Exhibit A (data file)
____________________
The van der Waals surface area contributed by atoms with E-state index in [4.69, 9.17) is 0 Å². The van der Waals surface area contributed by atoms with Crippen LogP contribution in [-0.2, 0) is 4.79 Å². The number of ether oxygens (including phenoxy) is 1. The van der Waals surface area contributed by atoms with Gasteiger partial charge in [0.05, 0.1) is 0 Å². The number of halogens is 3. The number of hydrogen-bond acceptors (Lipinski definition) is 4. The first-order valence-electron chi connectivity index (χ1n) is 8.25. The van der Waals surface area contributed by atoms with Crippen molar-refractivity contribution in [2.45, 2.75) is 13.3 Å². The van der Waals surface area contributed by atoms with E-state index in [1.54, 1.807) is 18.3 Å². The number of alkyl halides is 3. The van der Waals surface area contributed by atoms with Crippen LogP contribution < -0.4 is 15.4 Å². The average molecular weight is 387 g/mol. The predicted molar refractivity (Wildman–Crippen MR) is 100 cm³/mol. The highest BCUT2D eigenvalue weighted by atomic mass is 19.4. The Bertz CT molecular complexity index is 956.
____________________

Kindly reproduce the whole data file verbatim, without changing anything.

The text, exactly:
The van der Waals surface area contributed by atoms with E-state index in [4.69, 9.17) is 0 Å². The van der Waals surface area contributed by atoms with Crippen LogP contribution in [-0.2, 0) is 4.79 Å². The number of ether oxygens (including phenoxy) is 1. The van der Waals surface area contributed by atoms with Gasteiger partial charge in [0.05, 0.1) is 0 Å². The number of halogens is 3. The number of hydrogen-bond acceptors (Lipinski definition) is 4. The first-order valence-electron chi connectivity index (χ1n) is 8.25. The van der Waals surface area contributed by atoms with Crippen molar-refractivity contribution in [2.45, 2.75) is 13.3 Å². The van der Waals surface area contributed by atoms with E-state index in [1.54, 1.807) is 18.3 Å². The number of alkyl halides is 3. The van der Waals surface area contributed by atoms with Crippen LogP contribution < -0.4 is 15.4 Å². The average molecular weight is 387 g/mol. The predicted molar refractivity (Wildman–Crippen MR) is 100 cm³/mol. The highest BCUT2D eigenvalue weighted by atomic mass is 19.4. The Bertz CT molecular complexity index is 956.